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Supreme Court Orders Listing of Cases Before a 3-Judge Bench in Election Freebies Issue

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Supreme Court Law Insider

Khushi Bajpai

Published on: 26th August, 2022 at 18:59 IST

The Supreme Court has assigned a three-judge bench to hear cases involving promises made by political parties and freebies given out during elections.

The bench under Chief Justice NV Ramana noted that, “The parties’ concerns need a thorough hearing. There are a few preliminary hearings that must be decided upon, such as the extent of judicial intervention, if the court’s appointment of an expert body serves any purpose, etc.”

“Many parties stated that the Subramaniam Balaji ruling has to be reevaluated. The court in the aforementioned case ruled that such actions wouldn’t constitute corrupt behaviour. We send the cases to a 3-judge bench due to the complexity of the issues and the request to overrule Subramaniam Balaji.”

In the past, the CJI had proposed the creation of an expert panel made up of interested parties such as the Indian Election Commission, Finance Commission of India, Reserve Bank of India, Niti Aayog, and political parties to investigate the matter. Freebies, according to the CJI, are a big problem, and he emphasised the necessity to preserve a balance between welfare and the economy.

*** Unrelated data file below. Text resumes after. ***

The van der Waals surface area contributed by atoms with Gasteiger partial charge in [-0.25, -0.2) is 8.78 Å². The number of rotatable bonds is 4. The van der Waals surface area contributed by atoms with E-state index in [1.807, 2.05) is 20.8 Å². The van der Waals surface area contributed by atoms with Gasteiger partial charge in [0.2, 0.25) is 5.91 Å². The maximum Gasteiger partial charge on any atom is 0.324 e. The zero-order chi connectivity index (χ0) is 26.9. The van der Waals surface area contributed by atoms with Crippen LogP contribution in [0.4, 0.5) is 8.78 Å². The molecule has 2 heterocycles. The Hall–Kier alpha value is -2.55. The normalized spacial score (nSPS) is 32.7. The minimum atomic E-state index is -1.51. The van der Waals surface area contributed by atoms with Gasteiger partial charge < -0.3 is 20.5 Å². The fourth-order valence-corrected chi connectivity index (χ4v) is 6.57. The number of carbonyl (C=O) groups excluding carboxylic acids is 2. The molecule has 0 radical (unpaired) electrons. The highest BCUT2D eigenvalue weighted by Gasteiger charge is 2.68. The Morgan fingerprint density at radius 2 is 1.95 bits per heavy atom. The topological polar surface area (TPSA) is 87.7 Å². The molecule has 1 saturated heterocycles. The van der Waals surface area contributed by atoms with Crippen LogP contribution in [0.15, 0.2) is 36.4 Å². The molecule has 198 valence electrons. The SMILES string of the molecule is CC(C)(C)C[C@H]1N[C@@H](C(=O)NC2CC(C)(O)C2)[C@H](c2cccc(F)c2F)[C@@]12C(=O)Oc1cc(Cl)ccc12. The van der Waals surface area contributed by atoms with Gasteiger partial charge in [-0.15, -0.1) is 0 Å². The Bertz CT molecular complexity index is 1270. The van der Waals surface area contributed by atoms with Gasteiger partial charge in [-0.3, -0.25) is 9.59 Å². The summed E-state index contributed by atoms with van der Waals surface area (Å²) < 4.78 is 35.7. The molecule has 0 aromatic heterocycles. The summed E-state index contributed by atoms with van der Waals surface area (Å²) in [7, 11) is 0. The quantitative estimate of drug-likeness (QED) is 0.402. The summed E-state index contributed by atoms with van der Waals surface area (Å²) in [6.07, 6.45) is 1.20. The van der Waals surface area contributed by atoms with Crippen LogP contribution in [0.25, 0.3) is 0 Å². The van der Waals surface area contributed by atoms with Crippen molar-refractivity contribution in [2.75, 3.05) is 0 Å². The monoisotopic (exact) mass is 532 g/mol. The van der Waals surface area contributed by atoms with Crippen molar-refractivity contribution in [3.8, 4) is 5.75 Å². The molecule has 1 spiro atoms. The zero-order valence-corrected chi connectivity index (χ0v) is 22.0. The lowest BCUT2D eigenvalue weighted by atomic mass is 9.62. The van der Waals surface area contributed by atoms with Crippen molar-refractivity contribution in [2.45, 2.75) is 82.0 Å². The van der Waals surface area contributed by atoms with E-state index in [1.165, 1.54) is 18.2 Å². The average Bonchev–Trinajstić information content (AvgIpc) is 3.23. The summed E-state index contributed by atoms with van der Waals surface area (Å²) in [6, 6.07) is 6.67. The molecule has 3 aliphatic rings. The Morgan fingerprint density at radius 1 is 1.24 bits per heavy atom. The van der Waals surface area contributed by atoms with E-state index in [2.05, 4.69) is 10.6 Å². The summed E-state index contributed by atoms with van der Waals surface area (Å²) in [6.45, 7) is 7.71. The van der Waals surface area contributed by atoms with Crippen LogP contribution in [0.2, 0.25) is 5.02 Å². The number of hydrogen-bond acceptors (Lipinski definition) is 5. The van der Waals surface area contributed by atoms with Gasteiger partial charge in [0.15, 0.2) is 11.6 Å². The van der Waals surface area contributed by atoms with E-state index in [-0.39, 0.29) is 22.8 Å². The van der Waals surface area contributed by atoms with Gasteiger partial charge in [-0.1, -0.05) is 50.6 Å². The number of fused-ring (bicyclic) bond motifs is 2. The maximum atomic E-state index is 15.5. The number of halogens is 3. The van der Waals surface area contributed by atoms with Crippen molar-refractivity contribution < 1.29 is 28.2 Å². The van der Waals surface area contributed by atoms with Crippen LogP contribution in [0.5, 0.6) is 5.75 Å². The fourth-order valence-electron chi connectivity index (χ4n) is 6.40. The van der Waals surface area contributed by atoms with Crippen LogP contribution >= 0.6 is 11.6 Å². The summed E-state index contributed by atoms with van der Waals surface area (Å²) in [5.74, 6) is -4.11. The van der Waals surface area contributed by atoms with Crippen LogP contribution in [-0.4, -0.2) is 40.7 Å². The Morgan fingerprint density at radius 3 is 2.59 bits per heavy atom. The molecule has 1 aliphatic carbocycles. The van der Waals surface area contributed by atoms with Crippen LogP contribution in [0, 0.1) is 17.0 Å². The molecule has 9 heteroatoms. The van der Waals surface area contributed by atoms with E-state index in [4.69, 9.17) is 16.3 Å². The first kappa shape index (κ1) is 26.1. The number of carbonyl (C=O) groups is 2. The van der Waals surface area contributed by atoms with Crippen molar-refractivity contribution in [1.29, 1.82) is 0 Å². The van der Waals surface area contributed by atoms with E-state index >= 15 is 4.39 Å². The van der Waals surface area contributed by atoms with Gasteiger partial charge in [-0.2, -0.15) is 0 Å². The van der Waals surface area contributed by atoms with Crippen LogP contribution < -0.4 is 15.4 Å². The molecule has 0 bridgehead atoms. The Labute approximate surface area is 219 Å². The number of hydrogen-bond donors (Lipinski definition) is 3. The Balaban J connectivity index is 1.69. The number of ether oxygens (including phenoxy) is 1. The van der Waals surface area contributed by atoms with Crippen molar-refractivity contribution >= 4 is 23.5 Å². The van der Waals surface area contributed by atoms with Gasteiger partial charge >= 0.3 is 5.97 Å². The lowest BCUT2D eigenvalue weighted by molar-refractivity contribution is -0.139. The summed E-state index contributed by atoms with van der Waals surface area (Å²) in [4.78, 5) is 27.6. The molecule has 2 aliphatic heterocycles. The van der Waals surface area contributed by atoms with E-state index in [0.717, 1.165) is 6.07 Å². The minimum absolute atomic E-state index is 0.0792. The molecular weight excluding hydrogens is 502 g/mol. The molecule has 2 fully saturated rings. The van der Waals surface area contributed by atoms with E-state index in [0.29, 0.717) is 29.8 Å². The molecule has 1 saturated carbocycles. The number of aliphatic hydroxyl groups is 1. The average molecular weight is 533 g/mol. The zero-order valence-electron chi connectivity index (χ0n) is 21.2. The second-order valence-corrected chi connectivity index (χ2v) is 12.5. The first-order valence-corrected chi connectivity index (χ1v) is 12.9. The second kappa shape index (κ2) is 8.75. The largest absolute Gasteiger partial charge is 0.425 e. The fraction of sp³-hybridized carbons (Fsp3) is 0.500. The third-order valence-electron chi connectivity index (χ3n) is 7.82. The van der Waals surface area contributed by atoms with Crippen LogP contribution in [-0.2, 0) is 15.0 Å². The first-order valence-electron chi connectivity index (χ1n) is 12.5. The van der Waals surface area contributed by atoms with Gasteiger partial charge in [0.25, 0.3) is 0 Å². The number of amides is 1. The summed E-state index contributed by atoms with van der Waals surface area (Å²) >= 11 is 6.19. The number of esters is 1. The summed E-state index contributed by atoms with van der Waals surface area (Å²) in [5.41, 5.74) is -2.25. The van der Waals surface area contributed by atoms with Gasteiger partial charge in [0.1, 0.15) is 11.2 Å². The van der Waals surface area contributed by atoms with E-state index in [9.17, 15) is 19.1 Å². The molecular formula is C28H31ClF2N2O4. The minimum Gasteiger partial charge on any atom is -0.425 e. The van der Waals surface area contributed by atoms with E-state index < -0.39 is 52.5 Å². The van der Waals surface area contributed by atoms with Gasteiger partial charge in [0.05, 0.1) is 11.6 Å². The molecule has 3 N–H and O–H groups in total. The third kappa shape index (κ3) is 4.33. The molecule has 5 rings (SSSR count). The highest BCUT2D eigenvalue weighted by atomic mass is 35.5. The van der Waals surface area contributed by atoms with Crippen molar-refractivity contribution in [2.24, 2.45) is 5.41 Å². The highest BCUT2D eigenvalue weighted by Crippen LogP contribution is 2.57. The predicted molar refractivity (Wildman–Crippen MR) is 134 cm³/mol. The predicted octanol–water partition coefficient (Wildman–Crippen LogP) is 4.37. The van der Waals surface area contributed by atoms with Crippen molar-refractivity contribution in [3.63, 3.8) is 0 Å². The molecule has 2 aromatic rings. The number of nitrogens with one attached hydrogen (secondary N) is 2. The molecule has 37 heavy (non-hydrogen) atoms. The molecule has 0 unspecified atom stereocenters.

Freebies must be distinguished from charity programmes for the underprivileged, according to political parties like AAP, DMK, and Congress, who have weighed in on the issue.

The petition, filed by Ashwini Upadhyay, has urged the court to declare that-

  • Promise of irrational freebies from the public fund before the election unduly influences voters, disturbs the level playing field, shakes the roots of a free-fair election and vitiates the purity of the election process.
  • Promise/distribution of private goods/services, which are not for public purposes, from public funds before the election, violates Articles 14, 162, 266(3) and 282 of the Constitution.
  • Promise/distribution of irrational freebies from the public fund before election to lure voters is analogous to bribery and undue influence under Section 171B and Section 171C of the IPC.